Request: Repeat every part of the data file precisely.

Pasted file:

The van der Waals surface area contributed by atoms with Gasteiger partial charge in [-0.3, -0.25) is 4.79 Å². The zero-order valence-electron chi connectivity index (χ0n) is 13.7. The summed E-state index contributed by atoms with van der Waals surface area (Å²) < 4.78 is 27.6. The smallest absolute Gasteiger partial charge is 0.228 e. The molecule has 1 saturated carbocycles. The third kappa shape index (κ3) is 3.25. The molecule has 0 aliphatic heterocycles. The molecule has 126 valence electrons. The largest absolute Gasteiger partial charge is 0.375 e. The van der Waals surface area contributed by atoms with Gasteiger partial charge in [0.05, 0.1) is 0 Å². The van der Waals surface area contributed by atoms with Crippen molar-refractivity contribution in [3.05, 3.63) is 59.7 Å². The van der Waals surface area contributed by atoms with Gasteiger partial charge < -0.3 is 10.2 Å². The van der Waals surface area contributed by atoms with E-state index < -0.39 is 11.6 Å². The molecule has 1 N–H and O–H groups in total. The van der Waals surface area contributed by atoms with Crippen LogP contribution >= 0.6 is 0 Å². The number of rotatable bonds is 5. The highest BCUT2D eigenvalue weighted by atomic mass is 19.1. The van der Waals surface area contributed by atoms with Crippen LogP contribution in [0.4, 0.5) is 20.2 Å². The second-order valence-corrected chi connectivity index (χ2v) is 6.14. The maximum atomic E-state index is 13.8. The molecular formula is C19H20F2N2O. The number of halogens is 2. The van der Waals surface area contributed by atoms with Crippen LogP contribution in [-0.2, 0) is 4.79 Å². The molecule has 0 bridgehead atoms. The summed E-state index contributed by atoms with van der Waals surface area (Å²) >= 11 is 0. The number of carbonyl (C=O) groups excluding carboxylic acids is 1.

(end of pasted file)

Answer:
The van der Waals surface area contributed by atoms with Gasteiger partial charge in [-0.3, -0.25) is 4.79 Å². The zero-order valence-electron chi connectivity index (χ0n) is 13.7. The summed E-state index contributed by atoms with van der Waals surface area (Å²) < 4.78 is 27.6. The smallest absolute Gasteiger partial charge is 0.228 e. The molecule has 1 saturated carbocycles. The third kappa shape index (κ3) is 3.25. The molecule has 0 aliphatic heterocycles. The molecule has 126 valence electrons. The largest absolute Gasteiger partial charge is 0.375 e. The van der Waals surface area contributed by atoms with Gasteiger partial charge in [0.05, 0.1) is 0 Å². The van der Waals surface area contributed by atoms with Crippen molar-refractivity contribution in [3.05, 3.63) is 59.7 Å². The van der Waals surface area contributed by atoms with Gasteiger partial charge < -0.3 is 10.2 Å². The van der Waals surface area contributed by atoms with E-state index < -0.39 is 11.6 Å². The molecule has 1 N–H and O–H groups in total. The van der Waals surface area contributed by atoms with Crippen LogP contribution >= 0.6 is 0 Å². The number of rotatable bonds is 5. The highest BCUT2D eigenvalue weighted by atomic mass is 19.1. The van der Waals surface area contributed by atoms with Crippen LogP contribution in [0.4, 0.5) is 20.2 Å². The second-order valence-corrected chi connectivity index (χ2v) is 6.14. The maximum atomic E-state index is 13.8. The molecular formula is C19H20F2N2O. The number of halogens is 2. The van der Waals surface area contributed by atoms with Crippen LogP contribution in [-0.2, 0) is 4.79 Å². The molecule has 0 bridgehead atoms. The summed E-state index contributed by atoms with van der Waals surface area (Å²) >= 11 is 0. The number of carbonyl (C=O) groups excluding carboxylic acids is 1.